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Bridgnorth Castle

Castle 1275

Bridgnorth Castle falls into the category of “we know it existed but it’s difficult to demonstrate such from what lingers today”. The keep is the obvious manifestation but even how it fitted into the overall plan is not certain. The general line of the castle wall had to follow the hilltop, but its make-up and height is a complete unknown. Otherwise, the castle main gate’s ground plan at Postern Gate / the Post Office is known to us, sitting just below the road tarmac, and an exceedingly small section of curtain walling exists at the rear of the White Lion PH. A moat was exposed in front of the keep during the TimeTeam programme and we know of the existence of a few buildings but their shape and placements can only be conjectural. We know of the existence of the King’s Compound: its wall, the Hall, King & Queen’s chamber block, plus the private chapel and St Mary’s collegiate castle church.

The castle looking southwards featuring the outer bailey nearest. 

The castle was composed of two parts called baileys. The inner bailey used the footprint of the original 1101 castle and stretched from the existing keep tower down past the bandstand. The inner bailey’s gate was retained when the subsequent outer bailey was attached in front. It occupied the area up to Bank Street and was where the first town materialised. The castle’s (and outer bailey’s) main gate, its north gate, features in the bottom left corner.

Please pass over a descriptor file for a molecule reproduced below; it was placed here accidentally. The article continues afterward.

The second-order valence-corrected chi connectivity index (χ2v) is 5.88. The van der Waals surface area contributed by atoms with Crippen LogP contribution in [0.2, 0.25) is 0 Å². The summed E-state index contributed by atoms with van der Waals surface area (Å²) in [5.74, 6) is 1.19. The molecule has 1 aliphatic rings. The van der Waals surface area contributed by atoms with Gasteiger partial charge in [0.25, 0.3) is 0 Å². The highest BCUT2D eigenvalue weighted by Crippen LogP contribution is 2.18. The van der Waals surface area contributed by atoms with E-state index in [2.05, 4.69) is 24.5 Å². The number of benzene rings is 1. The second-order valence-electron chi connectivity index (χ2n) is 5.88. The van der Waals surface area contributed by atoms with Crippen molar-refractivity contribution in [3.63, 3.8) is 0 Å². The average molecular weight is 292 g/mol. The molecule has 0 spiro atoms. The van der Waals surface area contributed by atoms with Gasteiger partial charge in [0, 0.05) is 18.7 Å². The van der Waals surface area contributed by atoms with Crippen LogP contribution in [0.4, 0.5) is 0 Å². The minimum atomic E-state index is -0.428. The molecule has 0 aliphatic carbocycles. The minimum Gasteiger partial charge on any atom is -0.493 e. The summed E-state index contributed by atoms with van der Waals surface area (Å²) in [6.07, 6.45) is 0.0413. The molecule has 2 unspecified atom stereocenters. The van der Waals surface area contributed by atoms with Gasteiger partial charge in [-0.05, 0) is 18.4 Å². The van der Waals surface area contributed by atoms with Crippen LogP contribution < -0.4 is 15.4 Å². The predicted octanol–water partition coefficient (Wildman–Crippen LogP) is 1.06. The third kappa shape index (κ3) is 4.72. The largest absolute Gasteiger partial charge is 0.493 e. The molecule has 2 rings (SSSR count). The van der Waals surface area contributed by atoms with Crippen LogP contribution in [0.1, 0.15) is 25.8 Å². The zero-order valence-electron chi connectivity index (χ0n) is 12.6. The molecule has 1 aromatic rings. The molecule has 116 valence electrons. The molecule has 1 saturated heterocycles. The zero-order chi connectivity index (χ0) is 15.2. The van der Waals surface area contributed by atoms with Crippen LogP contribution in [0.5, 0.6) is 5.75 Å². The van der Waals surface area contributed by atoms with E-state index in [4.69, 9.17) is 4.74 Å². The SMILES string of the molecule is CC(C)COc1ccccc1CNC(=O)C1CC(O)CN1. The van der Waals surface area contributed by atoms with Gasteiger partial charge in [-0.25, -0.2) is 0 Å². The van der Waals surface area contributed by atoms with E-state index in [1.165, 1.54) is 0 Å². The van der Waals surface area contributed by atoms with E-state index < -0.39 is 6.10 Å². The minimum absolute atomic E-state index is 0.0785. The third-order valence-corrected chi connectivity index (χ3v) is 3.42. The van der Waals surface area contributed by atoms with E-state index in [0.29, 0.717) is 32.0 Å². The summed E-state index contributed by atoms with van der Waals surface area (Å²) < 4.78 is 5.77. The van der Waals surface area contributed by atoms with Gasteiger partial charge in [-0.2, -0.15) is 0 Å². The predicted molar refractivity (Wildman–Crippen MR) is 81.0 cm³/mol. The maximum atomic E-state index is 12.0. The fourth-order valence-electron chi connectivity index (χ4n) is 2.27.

The inner bailey featuring the King’s Compound, Hall, King & Queen’s chamber block, the King’s private chapel and gardens. St Mary’s collegiate castle church is to the left, the keep, inner bailey entrance gate and stables are showing to the right.

Timber oriel stairs and veranda to the Queen’s chamber block. To the left is the pigeon dovecote and towards us is the low height King’s compound wall.

The keep and inner bailey entrance gate viewed from the south

The bridge to the castle’s main gate. Made up of a fixed timber causeway (to the left) and a bottom hinged drawbridge.  The inner bailey gate’s bridge is assumed to be a fixed affair only, as befitting its earlier inception.

The only tower added to the outer bailey. A component of the foundations “discovered” by TimeTeam but may equally have been a building attached to the wall. Wall (mural) towers were still rare when the bailey was constructed in the 12th century.